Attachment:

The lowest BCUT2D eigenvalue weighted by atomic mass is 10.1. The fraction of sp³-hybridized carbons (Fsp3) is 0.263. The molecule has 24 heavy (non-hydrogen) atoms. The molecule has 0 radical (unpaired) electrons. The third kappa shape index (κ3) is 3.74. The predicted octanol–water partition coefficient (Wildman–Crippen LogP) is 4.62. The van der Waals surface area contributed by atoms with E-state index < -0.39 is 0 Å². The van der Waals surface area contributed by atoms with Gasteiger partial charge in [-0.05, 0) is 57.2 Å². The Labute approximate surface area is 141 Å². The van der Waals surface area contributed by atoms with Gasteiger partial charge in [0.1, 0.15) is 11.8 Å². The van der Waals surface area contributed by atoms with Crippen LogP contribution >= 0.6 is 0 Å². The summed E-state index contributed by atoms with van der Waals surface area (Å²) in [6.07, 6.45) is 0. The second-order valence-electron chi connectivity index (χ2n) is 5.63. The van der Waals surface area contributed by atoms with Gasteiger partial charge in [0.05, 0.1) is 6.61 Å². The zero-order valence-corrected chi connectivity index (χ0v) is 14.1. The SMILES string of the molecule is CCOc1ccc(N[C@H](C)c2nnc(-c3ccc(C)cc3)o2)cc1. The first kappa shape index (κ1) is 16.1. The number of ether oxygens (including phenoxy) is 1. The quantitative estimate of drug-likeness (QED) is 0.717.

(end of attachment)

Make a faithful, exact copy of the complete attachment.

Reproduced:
The lowest BCUT2D eigenvalue weighted by atomic mass is 10.1. The fraction of sp³-hybridized carbons (Fsp3) is 0.263. The molecule has 24 heavy (non-hydrogen) atoms. The molecule has 0 radical (unpaired) electrons. The third kappa shape index (κ3) is 3.74. The predicted octanol–water partition coefficient (Wildman–Crippen LogP) is 4.62. The van der Waals surface area contributed by atoms with E-state index < -0.39 is 0 Å². The van der Waals surface area contributed by atoms with Gasteiger partial charge in [-0.05, 0) is 57.2 Å². The Labute approximate surface area is 141 Å². The van der Waals surface area contributed by atoms with Gasteiger partial charge in [0.1, 0.15) is 11.8 Å². The van der Waals surface area contributed by atoms with Crippen LogP contribution >= 0.6 is 0 Å². The summed E-state index contributed by atoms with van der Waals surface area (Å²) in [6.07, 6.45) is 0. The second-order valence-electron chi connectivity index (χ2n) is 5.63. The van der Waals surface area contributed by atoms with Gasteiger partial charge in [0.05, 0.1) is 6.61 Å². The zero-order valence-corrected chi connectivity index (χ0v) is 14.1. The SMILES string of the molecule is CCOc1ccc(N[C@H](C)c2nnc(-c3ccc(C)cc3)o2)cc1. The first kappa shape index (κ1) is 16.1. The number of ether oxygens (including phenoxy) is 1. The quantitative estimate of drug-likeness (QED) is 0.717.